NEW YORK | One Seaport Residences | 670 FT | 60 FLOORS (ON HOLD)

If the litigation goes on for years, which seems likely, there is no telling how long this hulk will be around. If at some it is a danger to people the city could order it taken down or fixed but they may not be able to find an outfit to foot the bill. In ectremis I think the city would have to do the demo and add itself to the list of creditors. This is a potential long term nightmare.


This is one of the most photographed areas of the city - the view from the Brooklyn Bridge is a classic image recognized around the world. It is such a crime to be marred by this hulk - imagine if that happened to the Eiffel Tower or The Parliament in London…

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My key interest is WHO, WHAT, HOW. Who is liable. What is the real issue: apparently (according to above articles & video) it is NOT the tilt. The “alignment issue” or Tilt or LEAN is not the problem: the building had been determined to be “stable” the Lean was apparently not significant enough to halt completion by the second builder (Ray Builders) who took over after first builder sued the developer.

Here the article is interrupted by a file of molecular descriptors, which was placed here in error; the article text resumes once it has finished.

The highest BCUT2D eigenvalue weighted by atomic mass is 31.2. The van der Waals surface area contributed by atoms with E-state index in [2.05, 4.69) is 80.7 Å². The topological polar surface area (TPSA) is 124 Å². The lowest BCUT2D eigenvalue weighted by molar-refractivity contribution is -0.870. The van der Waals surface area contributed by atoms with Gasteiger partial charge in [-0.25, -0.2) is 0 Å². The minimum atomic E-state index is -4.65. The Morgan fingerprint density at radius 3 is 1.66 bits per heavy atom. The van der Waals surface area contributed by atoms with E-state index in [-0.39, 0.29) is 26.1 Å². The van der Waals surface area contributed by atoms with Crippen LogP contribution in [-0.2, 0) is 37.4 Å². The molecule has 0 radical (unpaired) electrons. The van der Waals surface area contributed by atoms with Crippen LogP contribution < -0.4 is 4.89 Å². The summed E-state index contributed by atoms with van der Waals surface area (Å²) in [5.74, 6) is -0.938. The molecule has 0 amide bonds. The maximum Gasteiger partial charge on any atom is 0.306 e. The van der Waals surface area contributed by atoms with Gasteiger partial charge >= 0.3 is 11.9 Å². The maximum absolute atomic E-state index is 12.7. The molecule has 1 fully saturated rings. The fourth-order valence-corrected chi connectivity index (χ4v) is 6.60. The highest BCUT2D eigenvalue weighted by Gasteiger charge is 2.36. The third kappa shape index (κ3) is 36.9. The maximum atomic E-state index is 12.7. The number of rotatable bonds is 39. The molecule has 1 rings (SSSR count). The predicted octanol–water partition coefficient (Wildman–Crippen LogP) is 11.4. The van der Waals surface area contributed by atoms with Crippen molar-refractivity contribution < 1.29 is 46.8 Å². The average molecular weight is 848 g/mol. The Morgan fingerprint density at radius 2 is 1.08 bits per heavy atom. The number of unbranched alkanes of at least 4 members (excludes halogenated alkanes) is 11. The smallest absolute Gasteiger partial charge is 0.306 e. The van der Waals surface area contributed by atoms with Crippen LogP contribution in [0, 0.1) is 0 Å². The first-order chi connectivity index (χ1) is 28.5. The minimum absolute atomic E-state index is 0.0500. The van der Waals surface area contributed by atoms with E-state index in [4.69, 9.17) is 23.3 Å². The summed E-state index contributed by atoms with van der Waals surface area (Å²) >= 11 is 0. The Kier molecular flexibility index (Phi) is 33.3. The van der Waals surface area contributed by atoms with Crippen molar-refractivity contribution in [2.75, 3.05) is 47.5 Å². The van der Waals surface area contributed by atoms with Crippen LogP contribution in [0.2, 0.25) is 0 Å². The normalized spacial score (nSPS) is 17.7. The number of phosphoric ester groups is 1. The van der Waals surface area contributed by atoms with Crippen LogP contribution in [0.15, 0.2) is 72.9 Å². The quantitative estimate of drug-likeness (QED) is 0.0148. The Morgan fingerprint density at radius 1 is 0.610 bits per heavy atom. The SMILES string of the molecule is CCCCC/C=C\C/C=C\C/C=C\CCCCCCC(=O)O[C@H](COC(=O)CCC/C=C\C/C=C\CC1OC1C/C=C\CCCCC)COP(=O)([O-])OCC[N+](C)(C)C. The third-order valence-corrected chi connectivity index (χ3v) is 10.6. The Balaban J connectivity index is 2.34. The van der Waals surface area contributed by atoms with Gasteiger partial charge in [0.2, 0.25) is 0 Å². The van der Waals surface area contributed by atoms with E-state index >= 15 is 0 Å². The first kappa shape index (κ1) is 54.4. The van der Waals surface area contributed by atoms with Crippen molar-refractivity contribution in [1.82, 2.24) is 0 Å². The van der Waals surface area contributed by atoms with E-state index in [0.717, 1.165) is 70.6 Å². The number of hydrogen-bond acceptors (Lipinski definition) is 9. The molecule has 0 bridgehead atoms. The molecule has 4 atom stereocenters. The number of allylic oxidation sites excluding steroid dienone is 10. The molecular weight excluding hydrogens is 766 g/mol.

They stopped building at some point because payment were not being made to the new contractor: it was not the tilt as being the cause of the stalled project.

I am interested in hearing something definitive regarding the liability. Was the structural engineer wrong about the viability of the “soil improvement” method for the foundation. Was the design/engineering not this issue; but “poor construction practice” on the part of the builder - as the developer claimed was the problem.

There was a ‘flaw’ or ‘defect’ that we know - but was it a ‘design/engineering’ defect, or a ‘construction defect’. It has to be one of the two; but I suspect the fact-of-the-matter will never be resolved or revealed.

This thread does a deep dive into those questions: so an answer could possibly surface at some point. If I find any news published - I will post.

Time will tell; it has only been about 8 years now from the early stages of design/construction; this will take some more time it seem - so stay tuned. :star_struck:



OK, this one always makes for lively discussion… :wink:

It is about 9 years now if you start from the Design Development stage of Contract Documents on this project. The public deserves some clear, concise answers on the status of this project.